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Casino plan displeases King Tut exhibitor
The Denver Business Journal
Tuesday, December 26, 2006

Denver billionaire Phil Anschutz's The O2 venue in London, which is the redevelopment of the troubled Millennium Dome, may be the victim of a new wrinkle in the curse of King Tut.

Zahi Hawass, secretary-general of Egypt's Supreme Council of Antiquities, doesn't want his country's "King Tut and the Golden Age of the Pharaohs" exhibit to show at The O2 starting next year, if the venue has a casino, according to British and Middle Eastern press reports.

he Peninsula, an English-language newspaper in Qatar, recently quoted Hawass as saying, "If there is a casino in the dome, I will not send the exhibits to London.  It's insulting. The Egyptian [artifacts] have dignity, and therefore we should keep this dignity."

Hawass further suggested The O2, if it does build a casino, could open the gaming establishment after the Tut exhibit's run in London.  The Tut exhibit is currently scheduled to show at The O2 for six months, starting in the fall of 2007 and running into '08.

The $1.1 billion O2 is competing with several other British sites for a new, Las Vegas-type "supercasino."  The British government is expected to grant a single license for such a casino in January.

Anschutz's Los Angeles-based Anschutz Entertainment Group LP is developing and will own The O2.  AEG's gaming partner, Kerzner International Ltd. of the Bahamas, has applied for the casino license, and would own and operate the gaming establishment if it gets the license.  Preliminary construction has already started on The O2 casino site.

AEG has threatened to withhold the $350 million it plans to invest in the dome's redevelopment as a live-entertainment venue, if the project doesn't get the casino license.  The O2 has long been the front-runner with a British government advisory committee for the license, according to British press reports.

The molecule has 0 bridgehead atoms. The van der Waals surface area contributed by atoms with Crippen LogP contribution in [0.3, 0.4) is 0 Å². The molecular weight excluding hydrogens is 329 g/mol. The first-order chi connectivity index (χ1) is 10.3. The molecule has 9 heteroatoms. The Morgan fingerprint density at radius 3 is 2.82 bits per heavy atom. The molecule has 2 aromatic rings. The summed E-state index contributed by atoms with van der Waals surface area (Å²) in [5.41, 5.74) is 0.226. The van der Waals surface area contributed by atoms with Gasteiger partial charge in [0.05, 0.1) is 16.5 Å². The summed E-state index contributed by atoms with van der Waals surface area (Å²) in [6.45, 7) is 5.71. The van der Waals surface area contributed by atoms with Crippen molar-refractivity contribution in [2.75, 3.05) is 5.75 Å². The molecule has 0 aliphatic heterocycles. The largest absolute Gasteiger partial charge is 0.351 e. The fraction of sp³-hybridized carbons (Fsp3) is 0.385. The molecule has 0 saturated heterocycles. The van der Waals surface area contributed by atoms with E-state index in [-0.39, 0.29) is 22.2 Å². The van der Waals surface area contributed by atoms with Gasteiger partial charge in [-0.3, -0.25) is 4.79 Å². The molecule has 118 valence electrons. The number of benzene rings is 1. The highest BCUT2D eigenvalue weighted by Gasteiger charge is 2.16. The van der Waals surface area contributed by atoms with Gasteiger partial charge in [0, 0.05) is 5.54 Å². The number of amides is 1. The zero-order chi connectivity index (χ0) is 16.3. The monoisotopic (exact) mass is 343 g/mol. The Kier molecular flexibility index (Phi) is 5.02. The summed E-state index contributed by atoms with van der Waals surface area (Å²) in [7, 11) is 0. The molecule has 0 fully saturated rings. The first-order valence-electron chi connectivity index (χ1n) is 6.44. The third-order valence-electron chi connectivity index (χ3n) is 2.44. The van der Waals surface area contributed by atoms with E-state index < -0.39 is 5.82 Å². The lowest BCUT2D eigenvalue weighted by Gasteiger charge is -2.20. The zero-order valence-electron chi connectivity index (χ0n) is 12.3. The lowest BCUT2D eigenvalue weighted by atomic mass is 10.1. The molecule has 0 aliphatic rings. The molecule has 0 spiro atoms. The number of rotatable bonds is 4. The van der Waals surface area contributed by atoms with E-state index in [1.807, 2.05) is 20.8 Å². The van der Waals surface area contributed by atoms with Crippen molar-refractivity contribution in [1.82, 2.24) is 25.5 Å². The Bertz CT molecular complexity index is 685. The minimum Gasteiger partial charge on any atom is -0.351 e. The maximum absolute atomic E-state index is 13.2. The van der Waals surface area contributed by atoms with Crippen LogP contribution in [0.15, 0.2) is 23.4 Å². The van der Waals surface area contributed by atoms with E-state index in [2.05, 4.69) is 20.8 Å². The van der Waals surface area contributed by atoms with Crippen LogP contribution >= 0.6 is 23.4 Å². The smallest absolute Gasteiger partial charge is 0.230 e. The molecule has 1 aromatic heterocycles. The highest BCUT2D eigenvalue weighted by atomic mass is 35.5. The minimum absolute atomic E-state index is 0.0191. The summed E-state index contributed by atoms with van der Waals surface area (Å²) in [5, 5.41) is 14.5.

AEG Live, the AEG component that handles live arts and other types of productions, is helping to stage the Tut exhibit worldwide along with the National Geographic Society and Arts and Exhibitions International LLC of Aurora, Ohio.

David Campbell, president and CEO of AEG Europe, told The Peninsula, "We hope that Tutankhamun is going to come to London in November next year."

If the Tut exhibit doesn't go to The O2, an alternate London location still may be found.

The Tut show is currently at Chicago's Field Museum through Jan. 1.  It next goes to the Franklin Institute Science Museum in Philadelphia, where it will stay from Feb. 3 to Sept. 30, 2007.

The proposed O2 casino and its license have been the subject of controversy since last summer, when Britain's parliament and Scotland Yard launched investigations into possible conflict of interest at meetings between Anschutz and British Deputy Prime Minister John Prescott related to the dome's redevelopment.  Among those meetings was a visit by Prescott to Anschutz's Colorado ranch in 2006.

At issue was whether Prescott violated British law against accepting hospitality and gifts that might make him obliged to the giver, or appear to be obliged.  But after preliminary investigations, both Scotland Yard and British Prime Minister Tony Blair said they found no wrongdoing on Prescott's part.